Workshop: “Translation Theory and Practice: Instrumental vs. Hermeneutic Models”

On Friday, April 1st, 2016 Lawrence Venuti (Temple University) will be holding a workshop for graduate students titled “Translation Theory and Practice: Instrumental vs. Hermeneutic Models”. The workshop will take place at the Peter Wall Institute (Seminar Room) from 9:00 to 11:00am, and will be closely related to Venuti’s lecture “Translation, Intertextuality, Interpretation” (5:00-6:30pm, April 1st, Green College – Coach House).


Although the history of translation theory and practice has been distinguished by a range of concepts and strategies, two approaches have recurred so frequently as to be considered dominant models. The first can be called instrumental, treating translation as the reproduction or transfer of an invariant contained in or caused by the source text, whether its form, its meaning, or its effect. The second can be called hermeneutic, treating translation as the inscription of an interpretation, one among varying and even conflicting possibilities, so that the source text is seen as variable in form, meaning, and effect. This seminar will explore the continuing pertinence of these models for the study and practice of translation by examining the work of various theorists and commentators, including Jerome, Friedrich Schleiermacher, Eugene Nida, Gideon Toury, Antoine Berman, and Jacques Derrida. The discussions will be grounded in analyses of translations into and out of English from a variety of humanistic genres and text types, including the lyric poem, prose fiction, the screenplay, and philosophy. Attention will be given to various theoretical concepts, including equivalence, norms, and ethics, as well as the fundamental relationship between theory and practice.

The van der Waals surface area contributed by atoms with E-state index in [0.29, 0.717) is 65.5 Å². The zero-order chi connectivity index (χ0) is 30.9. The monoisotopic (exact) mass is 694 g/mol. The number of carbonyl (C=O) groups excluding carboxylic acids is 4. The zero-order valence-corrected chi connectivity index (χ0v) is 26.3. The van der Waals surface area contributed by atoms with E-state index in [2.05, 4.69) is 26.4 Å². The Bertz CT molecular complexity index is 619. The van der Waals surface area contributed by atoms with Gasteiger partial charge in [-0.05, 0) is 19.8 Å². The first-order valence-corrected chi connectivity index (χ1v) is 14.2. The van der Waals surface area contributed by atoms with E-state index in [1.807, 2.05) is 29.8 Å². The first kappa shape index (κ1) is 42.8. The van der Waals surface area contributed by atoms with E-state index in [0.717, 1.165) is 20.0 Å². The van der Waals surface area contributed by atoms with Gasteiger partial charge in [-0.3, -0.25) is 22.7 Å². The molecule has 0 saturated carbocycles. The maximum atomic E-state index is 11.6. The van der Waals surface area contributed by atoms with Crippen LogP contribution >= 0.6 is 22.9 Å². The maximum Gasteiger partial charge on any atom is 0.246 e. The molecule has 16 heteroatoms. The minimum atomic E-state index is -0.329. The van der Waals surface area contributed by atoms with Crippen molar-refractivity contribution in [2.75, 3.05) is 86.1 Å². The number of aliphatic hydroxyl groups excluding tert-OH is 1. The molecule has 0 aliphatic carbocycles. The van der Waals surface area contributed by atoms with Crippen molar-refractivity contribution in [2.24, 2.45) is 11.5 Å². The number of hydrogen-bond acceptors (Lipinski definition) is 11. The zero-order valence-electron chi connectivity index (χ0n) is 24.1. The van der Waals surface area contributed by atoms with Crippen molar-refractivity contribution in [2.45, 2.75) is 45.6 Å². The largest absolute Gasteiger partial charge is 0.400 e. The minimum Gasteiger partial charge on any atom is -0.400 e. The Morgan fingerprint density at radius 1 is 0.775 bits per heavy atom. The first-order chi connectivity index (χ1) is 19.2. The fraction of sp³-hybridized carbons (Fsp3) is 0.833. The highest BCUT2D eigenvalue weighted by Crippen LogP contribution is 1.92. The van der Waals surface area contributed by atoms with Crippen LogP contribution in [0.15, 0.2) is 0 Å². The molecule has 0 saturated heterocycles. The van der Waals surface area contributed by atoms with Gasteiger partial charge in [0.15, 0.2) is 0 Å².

If you are interested in attending the workshop, please contact:
Elisa Segnini at before February 26th.